There is also little input at professional forums on Best Interest of the Child from those who are experts of the lived journey — intercountry adoptees! Intercountry adoption has been happening as a modern phenomenon for more than 70 years if you consider the waves of German, Greek, then Korean intercountry adoptees and beyond. It remains an assumption couched within international adoption conventions and laws, that it is in our best interest to place us with strangers — racially, culturally, spiritually, emotionally and biologically but yet no longitudinal evidence exists to confirm that intercountry adoption IS a positive solution for the children themselves, nor input from those who live it across a wide spectrum of experiences.

At the recent US Department of State Intercountry Adoption Symposium, one of the 5 issues I raised for consideration as an improvement for policy discussion, was the Best Interest of the Child concept to be discussed from the perspective of those who live it. JaeRan Kim also recently wrote a fantastic article asking the pertinent question of why American adult intercountry adoptees until last month, had not been proactively approached to attend policy discussion forums. My guess is, maybe it’s inconvenient to hear our truths? It might mean the industry needs to listen and change!

So given we are rarely invited to the tables to discuss this important concept, I decided to bring to you what some mature age, critical thinking intercountry adoptees believe is in our best interests. Hear for yourself what those who live it, consider is in our best interest. I hope this helps you think more deeply about intercountry adoption as an industry — how it’s being conducted and the changes required to include our lived perspectives.

The Question: What do you think “In the Child’s Best Interest” SHOULD mean in intercountry adoption contexts .. in the context of your own adoption? If you could speak up for your “child” self when the decision to intercountry adopt you was being made, what would you have wanted to say? What was in your best interest — with the benefit of hindsight?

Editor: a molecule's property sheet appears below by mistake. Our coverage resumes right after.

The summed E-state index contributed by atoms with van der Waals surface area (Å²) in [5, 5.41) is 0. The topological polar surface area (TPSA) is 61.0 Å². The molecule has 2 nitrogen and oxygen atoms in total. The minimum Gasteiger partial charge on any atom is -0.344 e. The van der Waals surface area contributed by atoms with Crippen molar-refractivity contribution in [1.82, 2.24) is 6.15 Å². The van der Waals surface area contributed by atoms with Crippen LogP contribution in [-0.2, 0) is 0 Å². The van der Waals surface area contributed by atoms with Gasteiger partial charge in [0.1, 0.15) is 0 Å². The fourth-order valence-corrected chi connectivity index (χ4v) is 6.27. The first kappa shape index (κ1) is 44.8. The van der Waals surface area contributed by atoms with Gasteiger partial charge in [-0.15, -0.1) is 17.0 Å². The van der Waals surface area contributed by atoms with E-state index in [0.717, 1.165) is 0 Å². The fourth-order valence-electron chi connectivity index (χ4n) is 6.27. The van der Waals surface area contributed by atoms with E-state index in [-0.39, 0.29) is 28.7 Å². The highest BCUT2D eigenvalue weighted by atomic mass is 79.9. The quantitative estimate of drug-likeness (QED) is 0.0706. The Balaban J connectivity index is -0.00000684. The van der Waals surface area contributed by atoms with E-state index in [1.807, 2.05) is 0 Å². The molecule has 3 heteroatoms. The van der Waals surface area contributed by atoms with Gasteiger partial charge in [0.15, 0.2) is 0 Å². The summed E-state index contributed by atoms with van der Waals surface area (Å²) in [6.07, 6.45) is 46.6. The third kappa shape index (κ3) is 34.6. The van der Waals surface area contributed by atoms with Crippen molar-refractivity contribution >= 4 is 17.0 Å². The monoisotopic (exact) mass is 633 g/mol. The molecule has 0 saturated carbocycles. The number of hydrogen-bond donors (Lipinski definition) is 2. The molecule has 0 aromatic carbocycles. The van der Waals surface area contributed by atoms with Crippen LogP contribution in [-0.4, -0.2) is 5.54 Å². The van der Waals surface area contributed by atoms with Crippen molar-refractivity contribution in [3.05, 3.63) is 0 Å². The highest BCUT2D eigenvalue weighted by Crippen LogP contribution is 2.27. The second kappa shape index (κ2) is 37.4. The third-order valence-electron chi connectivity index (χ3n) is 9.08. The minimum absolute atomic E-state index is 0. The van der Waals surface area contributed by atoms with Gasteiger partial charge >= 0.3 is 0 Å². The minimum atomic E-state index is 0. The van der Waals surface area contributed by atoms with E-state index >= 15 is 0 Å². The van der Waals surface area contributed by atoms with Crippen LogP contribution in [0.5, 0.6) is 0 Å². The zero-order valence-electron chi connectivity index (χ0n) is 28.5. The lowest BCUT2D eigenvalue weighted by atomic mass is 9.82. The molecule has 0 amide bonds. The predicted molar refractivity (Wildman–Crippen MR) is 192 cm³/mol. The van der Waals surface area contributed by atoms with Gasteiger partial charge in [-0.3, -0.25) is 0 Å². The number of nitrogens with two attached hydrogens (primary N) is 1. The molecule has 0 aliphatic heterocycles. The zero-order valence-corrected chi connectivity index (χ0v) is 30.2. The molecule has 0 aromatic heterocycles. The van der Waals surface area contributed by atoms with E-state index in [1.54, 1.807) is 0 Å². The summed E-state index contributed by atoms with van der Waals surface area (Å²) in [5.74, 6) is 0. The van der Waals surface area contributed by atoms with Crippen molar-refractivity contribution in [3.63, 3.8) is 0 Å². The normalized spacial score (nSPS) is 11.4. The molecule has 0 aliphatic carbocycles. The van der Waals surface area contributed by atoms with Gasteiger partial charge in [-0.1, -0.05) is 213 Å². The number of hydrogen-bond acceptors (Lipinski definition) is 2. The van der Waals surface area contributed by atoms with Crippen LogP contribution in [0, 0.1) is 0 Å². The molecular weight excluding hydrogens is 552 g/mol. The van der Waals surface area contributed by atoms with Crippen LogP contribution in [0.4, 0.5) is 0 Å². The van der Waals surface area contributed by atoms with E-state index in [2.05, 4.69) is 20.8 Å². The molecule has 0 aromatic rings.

Answers shared, in order of permissions given:

“If my sister/cousin had a baby and there was no consideration for family’s involvement in raising the child, I’d be so irritated. Being connected to family, I would be so much more suitable to raise the child. There’s no way in hell, the baby would get past all of us who’d honour its mother’s presence and guide it with the baby and mother’s actual best intentions. Kinship connection is VITAL.” (Anonymous, Indian adoptee)

“Best interest is not be forced out of our families and countries simply to be taken care of.” (Georgiana-A. Macavei, Romanian adoptee)

“Don’t take away my original citizenship or right to live and learn about my culture while in my country of birth.” (Linzi Ibrahim, Sri Lankan adoptee)

“For me, “in the child’s best interest” is welfare in action, where adults determine what is best — in terms of health, housing, family stability, nurturing care, economic stability, etc. So I, as an orphan via adoption gained this. Or put in another way gain a degree of white privilege. Under the UNCRC (United Nations Convention On The Rights Of The Child) the ideal is continuity of culture, family connection, stability, health, etc. But the “right of the child” is different from the “best interest of the child”.

The best interest is also Adoptive Parent (AP) best interest. That is, the AP by caring for a relinquished adoptee/orphan is providing for the best interest of the child and themselves as a couple becoming a family unit. A child taken from third world impoverishment / institutionalisation to first world-loving home i.e., family separation within the embedded narrative of adoption is in “the best interest of the child” as it fits the modern Western family goal. Thus, in turn, adoptees need to be grateful.